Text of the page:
PA PENT, or Letters Patent, is a writ or grant in the king's name, and under the great zeal, designed to secure to the proprietor of any new invention the monopoly of its advantages for the term of fourteen years ; but this term is some times extended, under extraordinary circumstances, by act of Parliament, to a longer period. The term patent is also applied to the right conveyed, as well as to the instrument conveying it. Monopolies, unless granted for a limited period, and with the view to the ultimate benefit of the public. During the reign of Elizabeth, many unmerited monopolies had been granted, which had so prejudicial an effect upon the commerce of the country, that, towards the end of that monarch's reign, the clamour was so loud and general as to induce her to send a message to Par liament, announcing her intention to immediately cancel the most oppressive of the exclusive privileges she had granted. But however just may be the feelings of opposition to monopolies in general, it will be readily allowed, that a patent for a new invention, for a few years, is only a just and reasonable compensation to the inventor, who is thus enabled to mature his discovery, and give it to the public, at the termination of his monopoly, in a perfect or highly improved state. And were it not for the exclusive privilege thus granted, many impor tant inventions, that ultimately prove beneficial to the public, would never be persisted in, but entirely fail ; as that powerful incentive would have no existence, which induces ingenious men to study and labour incessantly, and to expend large sums of money to bring their inventions into practical operation.
The basis of the present law of patents is derived from the 21st of James I., ch. 3, which is regarded as the declaration statute ; and the sixth section of this statute states, that patents for new inventions are exceptions to the general law of the statute. The general law is, that all monopohes, and all commissions, grants, licenses, letters patent, &c. for the sole buying, selling, snaking, using, &c. of any thing, shall be void ; the excepting clause declares. that "any decla
ration before mentioned shall not extend to any letters patent, and grants of privilege, for the term of fourteen years or under, hereafter to be made, of the sole working and making of any manner of new manufacture within this realm, to the true and first inventor or inventors of such manufactures, which others, at the time of making such letters and grants, shall not use, so as also they be not contrary to law, nor mischievous to the state, by raising the prices of commodities at home, or hurt of trade, or generally inconvenient." The great importance of the subject of patents to engineers, machinists, and manufacturers in general, renders it desirable to extend this article to an account of the process of obtaining &patent ; also the nature and conditions of the grant, and the expenses attending it; 'which information the writer of this article and compiler of the work is enabled to afford with perfect accuracy, he being pro fessionally a patent agent. It is by no means necessary that the applicant for a patent should employ an agent,—be may solicit the grant himself; there are however, but few persons whose experience and knowledge of the matter suffi; ciently qualifies them to transact the business of a patent with security to their own interests.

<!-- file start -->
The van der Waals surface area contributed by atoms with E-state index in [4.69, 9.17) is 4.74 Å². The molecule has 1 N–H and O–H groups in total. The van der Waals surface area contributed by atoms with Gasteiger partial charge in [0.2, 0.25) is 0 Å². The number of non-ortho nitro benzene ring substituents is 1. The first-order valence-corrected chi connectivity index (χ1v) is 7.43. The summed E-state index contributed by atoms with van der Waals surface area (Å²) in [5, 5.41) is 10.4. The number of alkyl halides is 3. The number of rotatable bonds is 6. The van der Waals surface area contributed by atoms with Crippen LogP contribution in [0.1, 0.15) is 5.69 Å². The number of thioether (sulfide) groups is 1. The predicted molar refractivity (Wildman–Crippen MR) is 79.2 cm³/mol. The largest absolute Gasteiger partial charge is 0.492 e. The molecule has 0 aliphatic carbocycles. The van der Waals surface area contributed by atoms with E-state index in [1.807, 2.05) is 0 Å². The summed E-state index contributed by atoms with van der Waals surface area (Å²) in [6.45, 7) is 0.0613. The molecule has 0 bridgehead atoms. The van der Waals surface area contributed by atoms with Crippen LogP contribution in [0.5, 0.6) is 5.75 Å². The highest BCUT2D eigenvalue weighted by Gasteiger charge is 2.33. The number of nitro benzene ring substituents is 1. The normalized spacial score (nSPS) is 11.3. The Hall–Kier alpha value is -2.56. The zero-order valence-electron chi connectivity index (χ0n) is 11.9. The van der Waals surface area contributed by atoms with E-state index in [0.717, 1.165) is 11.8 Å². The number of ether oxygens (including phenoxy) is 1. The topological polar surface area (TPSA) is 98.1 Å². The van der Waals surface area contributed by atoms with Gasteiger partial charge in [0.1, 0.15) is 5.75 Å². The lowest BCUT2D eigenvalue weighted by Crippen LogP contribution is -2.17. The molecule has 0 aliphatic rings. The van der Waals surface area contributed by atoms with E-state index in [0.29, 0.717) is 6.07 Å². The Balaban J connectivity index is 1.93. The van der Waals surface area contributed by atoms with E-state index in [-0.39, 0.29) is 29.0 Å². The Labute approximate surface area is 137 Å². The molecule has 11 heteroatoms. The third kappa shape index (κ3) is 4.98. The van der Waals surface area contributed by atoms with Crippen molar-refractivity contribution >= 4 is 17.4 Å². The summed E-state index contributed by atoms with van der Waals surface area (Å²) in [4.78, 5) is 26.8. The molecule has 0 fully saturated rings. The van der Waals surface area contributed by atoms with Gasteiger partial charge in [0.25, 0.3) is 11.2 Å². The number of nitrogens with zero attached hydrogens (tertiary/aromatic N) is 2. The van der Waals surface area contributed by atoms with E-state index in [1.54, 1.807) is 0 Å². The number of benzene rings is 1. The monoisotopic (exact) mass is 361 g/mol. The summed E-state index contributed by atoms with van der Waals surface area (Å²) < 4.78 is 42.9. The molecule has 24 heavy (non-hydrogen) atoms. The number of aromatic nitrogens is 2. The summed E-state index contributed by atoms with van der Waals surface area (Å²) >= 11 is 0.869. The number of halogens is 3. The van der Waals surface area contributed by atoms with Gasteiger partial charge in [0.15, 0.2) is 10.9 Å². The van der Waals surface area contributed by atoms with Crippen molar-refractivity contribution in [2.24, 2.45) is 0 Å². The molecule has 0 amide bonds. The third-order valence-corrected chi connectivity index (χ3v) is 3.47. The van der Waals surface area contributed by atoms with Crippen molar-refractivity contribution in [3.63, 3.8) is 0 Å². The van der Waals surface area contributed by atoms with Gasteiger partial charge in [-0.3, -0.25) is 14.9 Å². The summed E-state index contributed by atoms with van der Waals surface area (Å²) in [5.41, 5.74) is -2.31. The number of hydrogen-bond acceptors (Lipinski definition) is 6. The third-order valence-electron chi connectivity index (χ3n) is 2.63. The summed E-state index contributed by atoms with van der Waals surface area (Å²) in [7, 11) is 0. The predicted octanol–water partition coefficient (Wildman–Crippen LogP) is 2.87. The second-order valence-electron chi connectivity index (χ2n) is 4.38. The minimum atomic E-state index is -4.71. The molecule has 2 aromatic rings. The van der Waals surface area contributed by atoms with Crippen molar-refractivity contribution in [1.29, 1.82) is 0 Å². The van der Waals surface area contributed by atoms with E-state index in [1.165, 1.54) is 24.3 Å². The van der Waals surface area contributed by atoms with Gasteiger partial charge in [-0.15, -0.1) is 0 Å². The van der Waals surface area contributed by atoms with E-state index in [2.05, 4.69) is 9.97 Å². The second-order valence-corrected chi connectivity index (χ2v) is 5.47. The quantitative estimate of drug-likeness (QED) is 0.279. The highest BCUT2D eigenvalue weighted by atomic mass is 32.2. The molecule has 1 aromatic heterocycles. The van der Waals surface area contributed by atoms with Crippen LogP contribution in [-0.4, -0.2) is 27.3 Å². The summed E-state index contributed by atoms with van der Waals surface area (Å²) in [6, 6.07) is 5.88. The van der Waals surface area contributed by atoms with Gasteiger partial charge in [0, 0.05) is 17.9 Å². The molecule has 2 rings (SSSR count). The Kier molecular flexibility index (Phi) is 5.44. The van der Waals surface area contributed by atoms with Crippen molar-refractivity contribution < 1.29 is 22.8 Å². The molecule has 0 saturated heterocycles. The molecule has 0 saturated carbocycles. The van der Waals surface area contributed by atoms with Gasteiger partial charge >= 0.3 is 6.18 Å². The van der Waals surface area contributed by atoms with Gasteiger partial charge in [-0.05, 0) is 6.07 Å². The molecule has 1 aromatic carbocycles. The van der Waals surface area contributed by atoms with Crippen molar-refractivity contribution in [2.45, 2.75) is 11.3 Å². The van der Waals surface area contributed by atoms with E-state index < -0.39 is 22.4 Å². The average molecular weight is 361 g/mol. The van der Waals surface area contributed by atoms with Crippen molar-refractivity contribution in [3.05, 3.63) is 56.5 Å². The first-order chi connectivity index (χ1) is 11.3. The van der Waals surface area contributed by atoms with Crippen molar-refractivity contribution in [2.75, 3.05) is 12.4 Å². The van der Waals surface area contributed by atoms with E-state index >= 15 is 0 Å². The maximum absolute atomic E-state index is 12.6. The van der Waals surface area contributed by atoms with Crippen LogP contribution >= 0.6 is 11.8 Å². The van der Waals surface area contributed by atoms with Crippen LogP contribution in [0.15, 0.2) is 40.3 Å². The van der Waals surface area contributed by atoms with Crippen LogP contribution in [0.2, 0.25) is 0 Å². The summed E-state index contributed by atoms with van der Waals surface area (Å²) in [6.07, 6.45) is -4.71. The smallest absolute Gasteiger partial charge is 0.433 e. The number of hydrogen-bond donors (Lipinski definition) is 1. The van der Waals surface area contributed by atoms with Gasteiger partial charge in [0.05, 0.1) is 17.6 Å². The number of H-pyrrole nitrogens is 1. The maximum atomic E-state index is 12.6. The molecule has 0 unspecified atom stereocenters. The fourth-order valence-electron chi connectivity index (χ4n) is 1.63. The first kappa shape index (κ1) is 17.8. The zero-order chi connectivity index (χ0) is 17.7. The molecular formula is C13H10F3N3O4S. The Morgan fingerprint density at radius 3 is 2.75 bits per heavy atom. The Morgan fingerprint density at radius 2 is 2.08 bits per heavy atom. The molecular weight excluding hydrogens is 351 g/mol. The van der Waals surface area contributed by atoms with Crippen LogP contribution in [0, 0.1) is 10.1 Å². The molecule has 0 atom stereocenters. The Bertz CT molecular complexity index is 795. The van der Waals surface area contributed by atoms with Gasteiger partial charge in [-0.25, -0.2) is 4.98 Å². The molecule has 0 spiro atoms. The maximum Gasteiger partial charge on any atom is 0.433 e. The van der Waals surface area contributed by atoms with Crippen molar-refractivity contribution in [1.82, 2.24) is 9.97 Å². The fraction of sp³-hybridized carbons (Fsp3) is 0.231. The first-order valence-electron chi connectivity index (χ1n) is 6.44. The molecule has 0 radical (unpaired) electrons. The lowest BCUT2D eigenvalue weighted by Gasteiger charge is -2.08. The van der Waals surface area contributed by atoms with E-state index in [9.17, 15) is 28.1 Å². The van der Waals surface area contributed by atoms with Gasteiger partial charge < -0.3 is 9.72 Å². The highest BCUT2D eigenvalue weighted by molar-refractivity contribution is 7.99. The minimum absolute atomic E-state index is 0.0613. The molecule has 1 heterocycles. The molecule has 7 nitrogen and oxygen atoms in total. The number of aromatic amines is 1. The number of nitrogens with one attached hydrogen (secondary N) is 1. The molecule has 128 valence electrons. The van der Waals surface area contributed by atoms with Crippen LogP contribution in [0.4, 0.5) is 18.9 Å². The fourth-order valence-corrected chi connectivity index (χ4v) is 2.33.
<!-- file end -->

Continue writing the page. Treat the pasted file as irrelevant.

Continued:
The first thing an inventor should attend to, is to endeavour to ascertain if he has not been anticipated by others, which is not an unfrequent occurrence, although rarely discovered until too late to benefit by it; owing, perhaps, to the injudicious flattery of friends, or the ignorance of legal advisers in matters of invention or discovery. Having deternuned.the invention to be entirely origi nal, and that it is calculated to compensate him for the expenses of a patent, the inventor's first step to obtain one, is to make an affidavit of the fact of his invention before a Muter in Chancery, if in London, or if in the country, before Muter Extraordinary, in the following form ; the words in italics being assumed to afford precise examples.